5. Because you chose to include a corrective action plan in your HACCP plan, your described corrective actions must be appropriate, to comply with 21 CFR 123.7(b). However, your corrective action plans for RTE Tuna Salad at the Receiving and Storage critical control points are not appropriate.
a. Your corrective action plan at the Receiving critical control point to control your allergen hazard does not address how you will regain control over the critical limit deviation. The HACCP Guide recommends several strategies to regain control, including discontinuing the use of the supplier until evidence is obtained that labeling contains the appropriate declarations.
b. Your corrective action plan at the Receiving critical control point to control the scombrotoxin, Clostridium botulinum, and pathogenic bacteria growth and toxin formation hazards does not address how you will regain control over the operation after a critical limit deviation. The HACCP Guide recommends discontinuing the use of the supplier until evidence is obtained that transportation practices have improved.
c. Your corrective action plan at the Storage critical control point to control the scombrotoxin, Clostridium botulinum, and pathogenic bacteria growth and toxin formation hazards does not address how you will prevent further deterioration of the product exposed to a critical limit deviation.
6. You must review critical control point monitoring records within one week after the records are made, to ensure compliance with 21 CFR 123.8(a)(3). Specifically, you did not review your (b)(4) Temperature Logs for your cooler, dated August 13, 2015 through October 28, 2015, nor did you review the (b)(4) computer temperature records for October 5, 19, or 26, 2015.
7. Your HACCP plan must include on-going verification activities, including calibration of process monitoring instruments, to comply with 21 CFR 123.8(a)(2). Your HACCP plan does not include verifying the accuracy of and/or calibration of your thermometers and temperature monitoring instruments used to monitor the critical control points at Receiving and Storage.
We may take further action if you do not promptly correct these violations. For instance, we may take further action to seize your product(s) and/or enjoin your firm.
You should respond in writing within fifteen (15) working days from your receipt of this letter. Your response should outline the specific things you are doing to correct these violations. You should include in your response documentation such as an updated HACCP plan, critical control point monitoring records, calibration records, or other useful information that would assist us in evaluating your corrections. If you cannot complete all corrections before you respond, you should explain the reason for your delay and state when you will correct any remaining violations.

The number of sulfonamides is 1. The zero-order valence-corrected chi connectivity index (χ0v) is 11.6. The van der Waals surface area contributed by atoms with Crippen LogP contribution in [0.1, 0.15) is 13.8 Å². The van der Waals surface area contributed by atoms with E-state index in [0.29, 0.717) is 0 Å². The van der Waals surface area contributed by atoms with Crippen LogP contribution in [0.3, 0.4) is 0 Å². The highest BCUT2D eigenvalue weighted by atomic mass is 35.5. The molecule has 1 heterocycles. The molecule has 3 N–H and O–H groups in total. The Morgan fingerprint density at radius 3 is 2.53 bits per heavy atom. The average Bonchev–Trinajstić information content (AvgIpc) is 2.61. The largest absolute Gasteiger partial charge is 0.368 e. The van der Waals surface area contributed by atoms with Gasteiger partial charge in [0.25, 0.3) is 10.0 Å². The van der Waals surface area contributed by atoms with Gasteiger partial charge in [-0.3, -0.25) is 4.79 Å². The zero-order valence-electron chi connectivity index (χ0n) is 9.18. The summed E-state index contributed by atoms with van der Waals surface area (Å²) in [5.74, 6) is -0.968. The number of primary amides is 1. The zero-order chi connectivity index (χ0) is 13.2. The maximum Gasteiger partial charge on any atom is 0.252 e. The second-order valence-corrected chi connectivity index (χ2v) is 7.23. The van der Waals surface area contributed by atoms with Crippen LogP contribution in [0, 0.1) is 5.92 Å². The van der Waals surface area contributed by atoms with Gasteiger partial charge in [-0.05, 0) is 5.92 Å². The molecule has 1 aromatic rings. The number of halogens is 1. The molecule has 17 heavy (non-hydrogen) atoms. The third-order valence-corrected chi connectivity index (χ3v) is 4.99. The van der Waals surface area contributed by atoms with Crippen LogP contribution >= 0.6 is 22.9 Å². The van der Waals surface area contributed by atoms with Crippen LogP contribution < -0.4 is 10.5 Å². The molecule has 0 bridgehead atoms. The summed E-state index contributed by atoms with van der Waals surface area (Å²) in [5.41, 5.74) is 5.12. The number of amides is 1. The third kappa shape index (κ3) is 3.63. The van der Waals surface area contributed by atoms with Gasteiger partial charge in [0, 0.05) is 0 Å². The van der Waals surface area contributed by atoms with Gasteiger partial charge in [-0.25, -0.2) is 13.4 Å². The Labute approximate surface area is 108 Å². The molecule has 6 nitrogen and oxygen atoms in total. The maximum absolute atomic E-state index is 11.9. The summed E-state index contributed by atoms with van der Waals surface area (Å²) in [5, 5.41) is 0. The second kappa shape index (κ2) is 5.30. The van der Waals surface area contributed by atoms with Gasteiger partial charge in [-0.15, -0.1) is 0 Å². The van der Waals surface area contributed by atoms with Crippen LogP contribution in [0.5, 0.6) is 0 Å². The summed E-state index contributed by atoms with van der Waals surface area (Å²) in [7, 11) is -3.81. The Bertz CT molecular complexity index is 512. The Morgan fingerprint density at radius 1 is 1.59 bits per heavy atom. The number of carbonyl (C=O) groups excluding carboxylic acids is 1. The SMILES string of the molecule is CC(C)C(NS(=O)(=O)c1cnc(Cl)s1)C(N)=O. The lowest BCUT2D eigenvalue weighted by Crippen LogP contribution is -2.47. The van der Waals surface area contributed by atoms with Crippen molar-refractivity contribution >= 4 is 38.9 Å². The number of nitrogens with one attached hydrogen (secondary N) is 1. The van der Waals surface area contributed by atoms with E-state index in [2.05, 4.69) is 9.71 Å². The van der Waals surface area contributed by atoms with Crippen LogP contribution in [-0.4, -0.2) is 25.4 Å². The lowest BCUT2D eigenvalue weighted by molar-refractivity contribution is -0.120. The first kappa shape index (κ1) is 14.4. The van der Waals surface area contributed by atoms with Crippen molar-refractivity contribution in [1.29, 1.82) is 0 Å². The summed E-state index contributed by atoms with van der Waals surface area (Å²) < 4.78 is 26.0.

In addition, you must maintain sanitation control records that, at a minimum, document monitoring and corrections set out in 21 CFR 123.11(b), to comply with 21 CFR 123.11(c). During the inspection, our investigator noted you did not consistently document your sanitation monitoring activities, nor were you monitoring the proper labeling, storage, and use of toxic compounds and the exclusion of pests. Sanitation control records must be maintained, and the information must be documented on the record at the time the activity was observed.
This letter may not list all the violations at your facility. You are responsible for ensuring that your processing plant operates in compliance with the Act, the seafood HACCP regulation (21 CFR Part 123) and the Current Good Manufacturing Practice regulation (21 CFR Part 110). You also have a responsibility to use procedures to prevent further violations of the Act and all applicable regulations.
Section 743 of the Act (21 U.S.C. § 379j-31) authorizes FDA to assess and collect fees to cover FDA’s costs for certain activities, including re-inspection-related costs. A re-inspection is one or more inspections conducted subsequent to an inspection that identified noncompliance materially related to a food safety requirement of he Act, specifically to determine whether compliance has been achieved. Re-inspection-related costs means all expenses, including administrative expenses, incurred in connection with FDA’s arranging, conducting, and evaluating the results of the re-inspection and assessing and collecting the re-inspection fees (21 U.S.C. § 379j-31(a)(2)(B)).
For a domestic facility, FDA will assess and collect fees for re-inspection-related costs from the responsible party for the domestic facility. The inspection noted in this letter identified noncompliance materially related to a food safety requirement of the Act. Accordingly, FDA may assess fees to cover any re-inspection-related costs.
Please send your reply to the Food and Drug Administration, Attention: Jamie M. Bumpas, Compliance Officer, 4040 N. Central Expressway, Suite 300, Dallas, TX 75204. If you have questions regarding any issues in this letter, please contact Jamie M. Bumpas at 214-253-5336.
Reynaldo R. Rodriguez, Jr.
Dallas District Director